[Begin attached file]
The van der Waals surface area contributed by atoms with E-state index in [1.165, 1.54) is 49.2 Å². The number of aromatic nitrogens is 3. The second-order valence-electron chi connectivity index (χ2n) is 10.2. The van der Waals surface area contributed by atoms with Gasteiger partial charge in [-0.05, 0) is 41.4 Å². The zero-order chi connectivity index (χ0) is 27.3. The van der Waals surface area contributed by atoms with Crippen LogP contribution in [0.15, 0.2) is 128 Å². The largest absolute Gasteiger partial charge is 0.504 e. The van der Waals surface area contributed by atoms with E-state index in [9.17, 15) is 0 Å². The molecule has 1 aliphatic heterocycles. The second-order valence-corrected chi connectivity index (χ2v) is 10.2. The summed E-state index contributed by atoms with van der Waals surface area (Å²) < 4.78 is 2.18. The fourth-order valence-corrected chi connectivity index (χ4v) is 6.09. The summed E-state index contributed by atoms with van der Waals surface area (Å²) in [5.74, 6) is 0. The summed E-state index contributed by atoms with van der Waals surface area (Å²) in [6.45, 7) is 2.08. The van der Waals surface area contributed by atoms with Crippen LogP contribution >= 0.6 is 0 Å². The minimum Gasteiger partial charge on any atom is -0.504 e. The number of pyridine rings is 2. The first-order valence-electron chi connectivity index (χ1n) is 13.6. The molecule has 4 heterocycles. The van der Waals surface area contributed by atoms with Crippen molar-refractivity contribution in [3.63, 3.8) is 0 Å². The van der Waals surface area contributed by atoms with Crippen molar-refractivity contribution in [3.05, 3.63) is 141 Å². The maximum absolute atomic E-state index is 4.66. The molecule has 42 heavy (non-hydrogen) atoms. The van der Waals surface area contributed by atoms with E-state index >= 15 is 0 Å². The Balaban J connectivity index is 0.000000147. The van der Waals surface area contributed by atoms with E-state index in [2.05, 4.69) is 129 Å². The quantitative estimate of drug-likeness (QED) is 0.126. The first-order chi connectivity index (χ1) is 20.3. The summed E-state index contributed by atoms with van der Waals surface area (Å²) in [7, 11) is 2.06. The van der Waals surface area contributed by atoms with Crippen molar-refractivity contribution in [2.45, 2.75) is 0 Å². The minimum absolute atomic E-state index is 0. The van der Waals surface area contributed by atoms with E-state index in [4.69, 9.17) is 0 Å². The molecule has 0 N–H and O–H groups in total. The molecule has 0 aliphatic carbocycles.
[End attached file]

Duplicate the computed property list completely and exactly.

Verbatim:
The van der Waals surface area contributed by atoms with E-state index in [1.165, 1.54) is 49.2 Å². The number of aromatic nitrogens is 3. The second-order valence-electron chi connectivity index (χ2n) is 10.2. The van der Waals surface area contributed by atoms with Gasteiger partial charge in [-0.05, 0) is 41.4 Å². The zero-order chi connectivity index (χ0) is 27.3. The van der Waals surface area contributed by atoms with Crippen LogP contribution in [0.15, 0.2) is 128 Å². The largest absolute Gasteiger partial charge is 0.504 e. The van der Waals surface area contributed by atoms with E-state index in [9.17, 15) is 0 Å². The molecule has 1 aliphatic heterocycles. The second-order valence-corrected chi connectivity index (χ2v) is 10.2. The summed E-state index contributed by atoms with van der Waals surface area (Å²) < 4.78 is 2.18. The fourth-order valence-corrected chi connectivity index (χ4v) is 6.09. The summed E-state index contributed by atoms with van der Waals surface area (Å²) in [5.74, 6) is 0. The summed E-state index contributed by atoms with van der Waals surface area (Å²) in [6.45, 7) is 2.08. The van der Waals surface area contributed by atoms with Crippen LogP contribution >= 0.6 is 0 Å². The minimum Gasteiger partial charge on any atom is -0.504 e. The number of pyridine rings is 2. The first-order valence-electron chi connectivity index (χ1n) is 13.6. The molecule has 4 heterocycles. The van der Waals surface area contributed by atoms with Crippen molar-refractivity contribution in [3.63, 3.8) is 0 Å². The van der Waals surface area contributed by atoms with Crippen molar-refractivity contribution in [3.05, 3.63) is 141 Å². The maximum absolute atomic E-state index is 4.66. The molecule has 42 heavy (non-hydrogen) atoms. The van der Waals surface area contributed by atoms with E-state index >= 15 is 0 Å². The Balaban J connectivity index is 0.000000147. The van der Waals surface area contributed by atoms with E-state index in [2.05, 4.69) is 129 Å². The quantitative estimate of drug-likeness (QED) is 0.126. The first-order chi connectivity index (χ1) is 20.3. The summed E-state index contributed by atoms with van der Waals surface area (Å²) in [7, 11) is 2.06. The van der Waals surface area contributed by atoms with Crippen molar-refractivity contribution in [2.45, 2.75) is 0 Å². The minimum absolute atomic E-state index is 0. The van der Waals surface area contributed by atoms with E-state index in [4.69, 9.17) is 0 Å². The molecule has 0 N–H and O–H groups in total. The molecule has 0 aliphatic carbocycles.